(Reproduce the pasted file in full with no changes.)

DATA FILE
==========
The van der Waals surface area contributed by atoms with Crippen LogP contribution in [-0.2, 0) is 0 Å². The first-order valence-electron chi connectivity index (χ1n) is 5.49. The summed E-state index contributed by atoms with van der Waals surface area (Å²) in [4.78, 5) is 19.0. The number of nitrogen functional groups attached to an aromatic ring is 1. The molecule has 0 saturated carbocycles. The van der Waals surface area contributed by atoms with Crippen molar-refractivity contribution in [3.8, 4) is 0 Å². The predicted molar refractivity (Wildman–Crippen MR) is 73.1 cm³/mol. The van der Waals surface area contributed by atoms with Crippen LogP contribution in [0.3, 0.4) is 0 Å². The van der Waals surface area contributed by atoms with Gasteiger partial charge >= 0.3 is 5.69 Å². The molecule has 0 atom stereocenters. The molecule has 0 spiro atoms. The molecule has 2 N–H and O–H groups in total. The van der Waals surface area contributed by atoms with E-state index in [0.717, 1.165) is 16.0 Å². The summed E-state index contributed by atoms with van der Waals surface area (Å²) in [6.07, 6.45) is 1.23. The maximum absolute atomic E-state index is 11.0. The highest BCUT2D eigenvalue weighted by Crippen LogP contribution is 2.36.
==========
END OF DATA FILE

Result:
The van der Waals surface area contributed by atoms with Crippen LogP contribution in [-0.2, 0) is 0 Å². The first-order valence-electron chi connectivity index (χ1n) is 5.49. The summed E-state index contributed by atoms with van der Waals surface area (Å²) in [4.78, 5) is 19.0. The number of nitrogen functional groups attached to an aromatic ring is 1. The molecule has 0 saturated carbocycles. The van der Waals surface area contributed by atoms with Crippen molar-refractivity contribution in [3.8, 4) is 0 Å². The predicted molar refractivity (Wildman–Crippen MR) is 73.1 cm³/mol. The van der Waals surface area contributed by atoms with Crippen LogP contribution in [0.3, 0.4) is 0 Å². The van der Waals surface area contributed by atoms with Gasteiger partial charge >= 0.3 is 5.69 Å². The molecule has 0 atom stereocenters. The molecule has 0 spiro atoms. The molecule has 2 N–H and O–H groups in total. The van der Waals surface area contributed by atoms with E-state index in [0.717, 1.165) is 16.0 Å². The summed E-state index contributed by atoms with van der Waals surface area (Å²) in [6.07, 6.45) is 1.23. The maximum absolute atomic E-state index is 11.0. The highest BCUT2D eigenvalue weighted by Crippen LogP contribution is 2.36.